Multiple Teams · Basketball: Jimmy Li makes Headlines

Lakeridge High School Senior Jimmy Li has been making headlines locally and even nationally this week. Jimmy is the boys basketball team manager and has been in this role since his time at Lakeridge. He has overcome many adversities throughout his life and didn’t think he would have a chance to get back on the hardwood. This all changed on Tuesday night against Canby for senior night. As of today Jimmy has gathered attention from the Oregonian, KGW and ESPN’s SportsCenter.


See the story below from KGW:

LAKE OSWEGO, Ore. — Jimmy Li loves basketball.

He’s the manager on the Lakeridge High School boys basketball team.

“Jimmy knows everything about basketball, he knows everything about every high school basketball player,” said Lakeridge boys basketball coach Fred Gold. “He’s been a valuable asset to our program.  He does far beyond the team manager role of getting water and stuff like that.”

He provides a scouting report before every game. Basketball has been his life, but it was taken away from him in 2012.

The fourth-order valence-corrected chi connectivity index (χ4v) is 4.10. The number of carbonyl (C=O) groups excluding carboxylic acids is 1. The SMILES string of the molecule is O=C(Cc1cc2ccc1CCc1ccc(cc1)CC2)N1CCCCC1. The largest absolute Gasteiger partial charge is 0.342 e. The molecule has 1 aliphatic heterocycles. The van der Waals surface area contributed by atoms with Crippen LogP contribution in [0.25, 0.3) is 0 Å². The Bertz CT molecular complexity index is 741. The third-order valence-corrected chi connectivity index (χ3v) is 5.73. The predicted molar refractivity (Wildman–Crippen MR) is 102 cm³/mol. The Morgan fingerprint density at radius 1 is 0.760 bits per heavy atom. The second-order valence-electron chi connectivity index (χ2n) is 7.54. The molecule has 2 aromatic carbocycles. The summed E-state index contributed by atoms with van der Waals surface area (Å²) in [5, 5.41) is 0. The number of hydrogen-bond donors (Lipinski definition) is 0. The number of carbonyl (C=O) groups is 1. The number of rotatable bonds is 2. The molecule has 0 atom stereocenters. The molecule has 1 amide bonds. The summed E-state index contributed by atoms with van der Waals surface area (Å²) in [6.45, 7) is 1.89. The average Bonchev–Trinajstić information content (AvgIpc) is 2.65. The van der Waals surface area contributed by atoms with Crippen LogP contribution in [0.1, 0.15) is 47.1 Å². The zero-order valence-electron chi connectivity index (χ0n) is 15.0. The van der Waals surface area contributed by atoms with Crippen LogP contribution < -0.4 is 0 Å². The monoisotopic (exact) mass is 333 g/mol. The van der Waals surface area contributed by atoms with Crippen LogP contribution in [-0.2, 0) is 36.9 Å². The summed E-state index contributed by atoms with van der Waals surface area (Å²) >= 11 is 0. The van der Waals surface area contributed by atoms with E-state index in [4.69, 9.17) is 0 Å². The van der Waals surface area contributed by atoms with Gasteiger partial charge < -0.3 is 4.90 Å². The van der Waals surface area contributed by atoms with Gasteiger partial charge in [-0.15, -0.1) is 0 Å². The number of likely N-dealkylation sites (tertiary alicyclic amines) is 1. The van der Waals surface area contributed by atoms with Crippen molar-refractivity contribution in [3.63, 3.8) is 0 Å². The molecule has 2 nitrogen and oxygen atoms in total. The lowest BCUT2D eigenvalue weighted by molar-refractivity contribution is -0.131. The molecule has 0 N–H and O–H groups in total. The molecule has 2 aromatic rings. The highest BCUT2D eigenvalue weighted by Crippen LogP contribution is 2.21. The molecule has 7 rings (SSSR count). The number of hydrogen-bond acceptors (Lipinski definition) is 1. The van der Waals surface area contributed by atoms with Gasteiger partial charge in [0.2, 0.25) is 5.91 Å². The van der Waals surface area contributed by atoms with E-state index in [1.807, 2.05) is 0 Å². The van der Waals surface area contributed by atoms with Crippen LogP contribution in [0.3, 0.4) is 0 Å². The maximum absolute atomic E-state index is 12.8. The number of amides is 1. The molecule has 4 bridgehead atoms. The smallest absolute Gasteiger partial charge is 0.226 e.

“I was misdiagnosed. First, they thought I had a stroke, then a disease and they finally came to the conclusion I had cancer,” said the 17-year-old student.

Doctors found a brain tumor. The cancer, and months of treatment had taken a toll on his body, affecting his mobility.  He was told he would never be able to play basketball again.

“It was the hardest thing I’ve ever experienced. I lost 30 pounds going through it. I couldn’t eat. I didn’t have a social life, my life was in the hospital.”

Li is a survivor, beating cancer and he never gave up on his hoop dreams.

He got his shot in the Pacers’ final game of the regular season against Canby Tuesday night.

“Oh I cried, I teared up a little bit,” said Li.

He got the ball on the team’s first possession and he made the most of it, going coast to coast for a layup.

“I could never imagine a team manager suiting up and playing,” said Li.  “It’s like the best thing that’s ever happened to me. It’s truly a blessing, almost like pure gold in my hands.”

See the story below from the Oregonian: